Hemodialysis can be performed at home or in a dialysis center or hospital by trained healthcare professionals. A special type of access, called an arteriovenous (AV) fistula, is placed surgically, usually in the child’s arm. This involves joining an artery and a vein together.
An external, central, intravenous (I.V.) catheter may also be inserted, but is less common for long-term dialysis. After access has been established, the child will be connected to a large hemodialysis machine which drains the blood, bathes it in a special dialysate solution which removes waste substances and fluid, then returns it to the child’s bloodstream.
How Does it Work?
Hemodialysis is usually performed several times a week and lasts for four to five hours. Because of the length of time hemodialysis takes, it may be helpful to bring reading material, in order to pass the time during this procedure. During treatment the child can read, write, sleep, talk or watch T.V.
At home, hemodialysis is done with the help of a family member or friend. If parents choose to do home hemodialysis, they will receive special training.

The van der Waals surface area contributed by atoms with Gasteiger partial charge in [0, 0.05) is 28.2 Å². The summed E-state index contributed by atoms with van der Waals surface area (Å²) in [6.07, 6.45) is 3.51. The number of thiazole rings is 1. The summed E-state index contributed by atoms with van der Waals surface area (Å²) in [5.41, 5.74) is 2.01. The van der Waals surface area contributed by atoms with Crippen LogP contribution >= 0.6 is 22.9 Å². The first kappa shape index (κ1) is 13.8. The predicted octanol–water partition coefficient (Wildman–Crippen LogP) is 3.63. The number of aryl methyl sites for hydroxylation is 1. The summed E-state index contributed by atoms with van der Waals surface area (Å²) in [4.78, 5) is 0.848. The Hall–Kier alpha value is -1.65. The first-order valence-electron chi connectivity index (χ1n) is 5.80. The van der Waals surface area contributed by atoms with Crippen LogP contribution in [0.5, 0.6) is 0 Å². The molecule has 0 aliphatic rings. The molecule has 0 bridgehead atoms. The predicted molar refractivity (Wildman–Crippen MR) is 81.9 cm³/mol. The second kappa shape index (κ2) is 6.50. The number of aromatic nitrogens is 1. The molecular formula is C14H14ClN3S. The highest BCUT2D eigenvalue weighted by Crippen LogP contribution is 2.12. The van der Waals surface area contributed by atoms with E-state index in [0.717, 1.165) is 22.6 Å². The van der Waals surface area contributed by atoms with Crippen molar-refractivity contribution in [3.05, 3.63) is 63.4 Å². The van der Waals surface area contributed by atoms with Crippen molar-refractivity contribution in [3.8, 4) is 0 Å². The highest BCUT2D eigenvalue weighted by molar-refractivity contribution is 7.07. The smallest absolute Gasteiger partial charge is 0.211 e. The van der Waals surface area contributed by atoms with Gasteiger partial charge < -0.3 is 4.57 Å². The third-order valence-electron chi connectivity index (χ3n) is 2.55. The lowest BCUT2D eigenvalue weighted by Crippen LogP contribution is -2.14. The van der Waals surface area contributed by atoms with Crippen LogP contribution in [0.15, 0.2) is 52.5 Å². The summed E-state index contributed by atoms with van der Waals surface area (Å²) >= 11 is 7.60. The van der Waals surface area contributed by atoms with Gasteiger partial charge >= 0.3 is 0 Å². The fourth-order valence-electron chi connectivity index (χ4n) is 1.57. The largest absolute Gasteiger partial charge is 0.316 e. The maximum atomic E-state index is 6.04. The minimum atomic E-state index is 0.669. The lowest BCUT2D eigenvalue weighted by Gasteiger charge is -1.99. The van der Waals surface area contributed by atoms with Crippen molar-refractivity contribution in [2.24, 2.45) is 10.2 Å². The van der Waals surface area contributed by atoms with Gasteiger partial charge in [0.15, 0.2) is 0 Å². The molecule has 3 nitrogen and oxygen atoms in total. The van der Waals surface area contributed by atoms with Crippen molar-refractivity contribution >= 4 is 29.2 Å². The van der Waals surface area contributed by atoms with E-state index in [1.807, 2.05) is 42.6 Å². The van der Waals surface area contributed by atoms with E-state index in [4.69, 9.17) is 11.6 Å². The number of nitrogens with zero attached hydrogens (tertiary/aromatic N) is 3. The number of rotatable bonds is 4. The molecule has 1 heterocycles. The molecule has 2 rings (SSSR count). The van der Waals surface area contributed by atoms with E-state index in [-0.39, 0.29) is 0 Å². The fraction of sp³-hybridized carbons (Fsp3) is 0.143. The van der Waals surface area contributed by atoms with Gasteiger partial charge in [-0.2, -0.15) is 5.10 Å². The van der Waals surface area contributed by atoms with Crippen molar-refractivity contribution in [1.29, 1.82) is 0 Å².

Possible complications of hemodialysis include muscle cramps and hypotension (sudden drop in blood pressure). Hypotension may cause a child to feel dizzy or weak, or sick to his stomach. Side effects are avoided by following the proper diet and taking medications, as prescribed by a doctor.
A dietitian will work with you to plan the child's meals according to physician orders. Usually children may:
- Eat foods high in protein such as meat and chicken (animal proteins)
- Have different potassium restrictions
- Need to limit the amount they drink
- Need to avoid salt
- Need to limit foods containing mineral phosphorus (such as milk, cheese, nuts, dried beans and soft drinks)